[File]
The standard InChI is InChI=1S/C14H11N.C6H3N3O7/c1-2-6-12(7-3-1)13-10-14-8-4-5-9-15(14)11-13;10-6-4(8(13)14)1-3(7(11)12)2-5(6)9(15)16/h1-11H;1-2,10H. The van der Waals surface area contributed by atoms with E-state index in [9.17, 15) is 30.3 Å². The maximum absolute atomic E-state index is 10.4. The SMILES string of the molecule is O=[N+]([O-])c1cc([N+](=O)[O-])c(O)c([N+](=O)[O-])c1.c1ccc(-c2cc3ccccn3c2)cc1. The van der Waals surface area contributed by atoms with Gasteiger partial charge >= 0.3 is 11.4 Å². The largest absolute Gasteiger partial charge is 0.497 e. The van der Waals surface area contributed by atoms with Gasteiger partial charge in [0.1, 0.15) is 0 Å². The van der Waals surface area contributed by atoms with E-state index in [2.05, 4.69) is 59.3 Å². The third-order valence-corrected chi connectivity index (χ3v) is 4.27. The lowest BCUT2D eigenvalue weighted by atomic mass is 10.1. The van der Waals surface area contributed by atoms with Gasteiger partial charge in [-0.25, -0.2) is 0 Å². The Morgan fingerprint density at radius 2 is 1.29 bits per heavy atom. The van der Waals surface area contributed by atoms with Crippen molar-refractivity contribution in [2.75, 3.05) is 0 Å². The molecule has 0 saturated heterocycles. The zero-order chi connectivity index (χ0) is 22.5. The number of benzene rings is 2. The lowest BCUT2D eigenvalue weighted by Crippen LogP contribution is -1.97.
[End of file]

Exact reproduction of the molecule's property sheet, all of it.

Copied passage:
The standard InChI is InChI=1S/C14H11N.C6H3N3O7/c1-2-6-12(7-3-1)13-10-14-8-4-5-9-15(14)11-13;10-6-4(8(13)14)1-3(7(11)12)2-5(6)9(15)16/h1-11H;1-2,10H. The van der Waals surface area contributed by atoms with E-state index in [9.17, 15) is 30.3 Å². The maximum absolute atomic E-state index is 10.4. The SMILES string of the molecule is O=[N+]([O-])c1cc([N+](=O)[O-])c(O)c([N+](=O)[O-])c1.c1ccc(-c2cc3ccccn3c2)cc1. The van der Waals surface area contributed by atoms with Gasteiger partial charge >= 0.3 is 11.4 Å². The largest absolute Gasteiger partial charge is 0.497 e. The van der Waals surface area contributed by atoms with Gasteiger partial charge in [0.1, 0.15) is 0 Å². The van der Waals surface area contributed by atoms with E-state index in [2.05, 4.69) is 59.3 Å². The third-order valence-corrected chi connectivity index (χ3v) is 4.27. The lowest BCUT2D eigenvalue weighted by atomic mass is 10.1. The van der Waals surface area contributed by atoms with Gasteiger partial charge in [-0.25, -0.2) is 0 Å². The Morgan fingerprint density at radius 2 is 1.29 bits per heavy atom. The van der Waals surface area contributed by atoms with Crippen molar-refractivity contribution in [2.75, 3.05) is 0 Å². The molecule has 0 saturated heterocycles. The zero-order chi connectivity index (χ0) is 22.5. The number of benzene rings is 2. The lowest BCUT2D eigenvalue weighted by Crippen LogP contribution is -1.97.